Book Review: Call Me By Your Name – André Aciman

The Line:

Call Me by Your Name is the story of a sudden and powerful romance that blossoms between an adolescent boy and a summer guest at his parents’ cliff-side mansion on the Italian Riviera. (from GoodReads)

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What I thought:

If there are books that make you literally grope for words (and breath), because you don’t think that anything you’re ever gonna say could truly encompass what they made you feel, this is definitely one of those!

Call Me By Your Name is a prime example of what could be achieved when the author lays his soul bare on paper. And if this is purely fiction, Andre Aciman is truly one of the most brilliant writers around. A first person account of a 17 year old might sound a little trite to the unawares, but Elio’s relentless dialog with his desires, his dreams, his destiny is nothing short of a revelation, both in terms of the matter at hand and the craft. What a great character study too, when you reach into such depths of his personality that authors usually aren’t capable to letting you delve. And there is acumen, oodles of it. The characters all display a heightened sense of perception, a delight! But predominantly it’s Elio and his mind that I fell in love with, if that is even possible!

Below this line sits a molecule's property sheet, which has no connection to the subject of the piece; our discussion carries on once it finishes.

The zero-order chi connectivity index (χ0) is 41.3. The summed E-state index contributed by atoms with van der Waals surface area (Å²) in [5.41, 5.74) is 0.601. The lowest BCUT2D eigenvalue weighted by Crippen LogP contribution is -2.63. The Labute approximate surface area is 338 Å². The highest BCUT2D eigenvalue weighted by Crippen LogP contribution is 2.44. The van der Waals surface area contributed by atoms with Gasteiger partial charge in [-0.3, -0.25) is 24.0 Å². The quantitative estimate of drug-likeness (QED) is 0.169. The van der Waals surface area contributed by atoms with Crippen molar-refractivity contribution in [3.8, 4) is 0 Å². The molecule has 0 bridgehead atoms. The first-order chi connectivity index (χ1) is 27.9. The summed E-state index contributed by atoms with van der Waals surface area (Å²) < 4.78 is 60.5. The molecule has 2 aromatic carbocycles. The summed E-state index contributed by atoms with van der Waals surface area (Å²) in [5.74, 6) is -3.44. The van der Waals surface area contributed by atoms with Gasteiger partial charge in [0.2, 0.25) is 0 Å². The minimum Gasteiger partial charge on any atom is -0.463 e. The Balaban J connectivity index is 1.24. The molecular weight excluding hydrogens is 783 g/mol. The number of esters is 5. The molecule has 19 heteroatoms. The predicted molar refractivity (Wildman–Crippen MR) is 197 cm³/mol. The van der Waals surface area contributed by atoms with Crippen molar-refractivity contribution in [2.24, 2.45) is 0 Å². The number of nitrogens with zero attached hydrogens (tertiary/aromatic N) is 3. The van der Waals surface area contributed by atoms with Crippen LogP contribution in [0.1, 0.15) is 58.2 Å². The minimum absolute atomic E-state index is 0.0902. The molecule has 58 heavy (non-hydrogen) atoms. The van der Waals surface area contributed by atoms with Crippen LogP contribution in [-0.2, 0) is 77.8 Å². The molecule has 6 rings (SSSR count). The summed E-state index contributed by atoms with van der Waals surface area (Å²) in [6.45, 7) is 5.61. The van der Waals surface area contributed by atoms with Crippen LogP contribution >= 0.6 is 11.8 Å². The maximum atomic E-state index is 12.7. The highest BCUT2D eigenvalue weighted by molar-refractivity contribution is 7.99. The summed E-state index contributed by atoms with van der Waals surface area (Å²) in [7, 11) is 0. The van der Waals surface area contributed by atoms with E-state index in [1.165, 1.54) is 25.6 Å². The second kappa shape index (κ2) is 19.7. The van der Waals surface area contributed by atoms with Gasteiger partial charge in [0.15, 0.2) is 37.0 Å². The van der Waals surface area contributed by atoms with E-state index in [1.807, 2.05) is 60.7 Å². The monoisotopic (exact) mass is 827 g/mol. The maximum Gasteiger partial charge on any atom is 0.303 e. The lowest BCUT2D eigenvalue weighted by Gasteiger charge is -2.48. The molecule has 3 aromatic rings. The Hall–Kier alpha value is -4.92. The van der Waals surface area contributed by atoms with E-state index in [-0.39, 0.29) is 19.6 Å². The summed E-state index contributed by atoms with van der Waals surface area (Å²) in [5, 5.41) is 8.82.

Before my mind goes off in tangents, a word on the prose too. In a lot of ways, what makes this book special is the language. It’s beautiful, poignant, heart-wrenching – without being overtly dramatic. Most of the sentences that hit you hard are the simple ones. A sea of emotions conveyed at the economy of a few words. So I lingered on each page a little longer, contemplated Elio’s own thoughts as if it were mine own. I wasn’t eager to finish reading his story, yet I couldn’t put the book down.

The final chapter was bittersweet. The movie ended where it did for cinematic purposes, but the book goes a little further and there’s an open ending, joy!

Now excuse me while I go find someone to call them by my name. Later!


Italy, old-world, queer, protagonists who read books, love, sensuality, longing, coming-of-age

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